Returning to our idiot at the checkout with the 50% off coupon, railroads were envisioned at the beginning as roads made of metal. They weren't envisioned as track + rolling stock + whatever managed the rolling stock to keep bad things from happening. This is hardly surprising: while there was some awful traffic back in the mid 19th century, it was managed by the individual carters and teamsters. The legislators probably figured the same thing would work out on railroads, not really taking into consideration that while it isn't easy to pass an oxcart while driving a coach and four on a rutted country road, it's really damn hard for one train to pass another on a single track. I don't care what the gauge is. When those charters said, and the government can use it for free, the legislators had in mind that the government would be running its own cars and just wouldn't have to pay toll. The legislation and charters also made provision for tolls booths along the tracks, which just goes to show how far they were taking this analogy.

Summing up: the government thought they were hiring someone to build them a highway that anyone could use with their own equipment, just like any other road. They figured it was reasonable to expect to be able to buy that highway from the builders for cost + 10% a decade or so down the road; after all, the builders had been collecting tolls all along. Who knows what early railroaders were thinking -- it turns out that railroads have always attracted wacky people with wackier dreams and they probably always will. In any event, what the world got were special-use paths that either didn't get finished or gained dramatically in value while simultaneously increasing everyone's economic dependence upon them.

That idiot at the checkout counter is now starting to seem a little more sympathetic. Turns out that idiot paid _a lot_ for that coupon. While it would be tough to prove fraud, one nevertheless can sense that when the idiot bought the coupon, they were expecting something very, very different.

In fact, given how that whole coupon thing worked out, I'm starting to understand why a whole series of presidents and a lot of very shark-like bureaucrats were in such a hurry to build "free" roads, using eminent domain and public funds to buy the land for them (thus taking tax-revenue-enhancing land and turning it into a tax-black-hole). They probably overpaid, but at least this time they got exactly what they wanted: a public highway that anyone could use with their own equipment, no management, no dispatch. You can even get a glimmer of why they decided to eliminate tolls while they were at it.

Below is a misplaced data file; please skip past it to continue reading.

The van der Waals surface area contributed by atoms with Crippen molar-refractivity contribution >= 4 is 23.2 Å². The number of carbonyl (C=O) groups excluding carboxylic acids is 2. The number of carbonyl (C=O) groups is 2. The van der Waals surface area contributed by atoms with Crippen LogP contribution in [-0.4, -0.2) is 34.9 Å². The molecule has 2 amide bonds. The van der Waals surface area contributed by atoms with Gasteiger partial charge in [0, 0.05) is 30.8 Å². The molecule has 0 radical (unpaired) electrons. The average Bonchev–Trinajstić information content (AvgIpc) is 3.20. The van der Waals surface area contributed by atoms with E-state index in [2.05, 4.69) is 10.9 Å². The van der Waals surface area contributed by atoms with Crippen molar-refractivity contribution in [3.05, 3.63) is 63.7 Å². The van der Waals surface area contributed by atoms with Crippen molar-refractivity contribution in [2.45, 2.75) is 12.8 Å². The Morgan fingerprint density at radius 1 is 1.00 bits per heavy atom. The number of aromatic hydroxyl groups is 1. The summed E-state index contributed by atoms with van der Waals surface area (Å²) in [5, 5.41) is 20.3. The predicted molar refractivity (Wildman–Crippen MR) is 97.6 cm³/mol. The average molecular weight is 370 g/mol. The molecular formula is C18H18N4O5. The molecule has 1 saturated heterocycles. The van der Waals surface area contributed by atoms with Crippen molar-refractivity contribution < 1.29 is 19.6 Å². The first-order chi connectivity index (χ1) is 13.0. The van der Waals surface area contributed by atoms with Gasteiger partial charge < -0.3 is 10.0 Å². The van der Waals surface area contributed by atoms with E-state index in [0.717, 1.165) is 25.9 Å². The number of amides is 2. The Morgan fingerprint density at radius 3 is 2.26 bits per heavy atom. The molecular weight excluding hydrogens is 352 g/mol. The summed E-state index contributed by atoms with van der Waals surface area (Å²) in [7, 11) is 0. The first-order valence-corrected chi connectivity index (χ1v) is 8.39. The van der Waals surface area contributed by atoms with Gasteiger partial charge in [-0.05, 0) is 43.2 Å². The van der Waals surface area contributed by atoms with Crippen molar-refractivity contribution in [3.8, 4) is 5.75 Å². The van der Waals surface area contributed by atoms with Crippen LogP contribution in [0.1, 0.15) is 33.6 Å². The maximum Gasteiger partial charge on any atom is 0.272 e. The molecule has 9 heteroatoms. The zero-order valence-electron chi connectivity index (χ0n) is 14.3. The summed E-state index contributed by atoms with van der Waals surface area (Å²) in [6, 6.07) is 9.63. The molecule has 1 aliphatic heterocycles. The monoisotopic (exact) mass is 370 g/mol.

Dude's still a moron. But you can almost see what they must have been thinking at the time.

how DVC is like cars and roads

A while back, I posted numerous times about DVC, Disney Vacation Club, which is sort of a timeshare altho not really. I was attempting to figure out why anyone would buy into it, and whether it made any sense at all. Essentially, the argument for DVC is that if you are going to pay godawful amounts of money to stay on property every (other) year, you may be able to save some interesting fraction of that amount by buying "points" and paying dues every year. The argument against DVC is that the math does not work out if you don't go at least every (other) year (and honestly, the other is kinda dodgy), and it's insanely cheaper to stay off property. You really don't save any meaningful amount of money if you finance the points; it's a huge hassle to rent unused points; and you are committing to spending a chunk of your precious vacation time in one place for decades to come. About the best news out of the whole thing is that there is a resale market.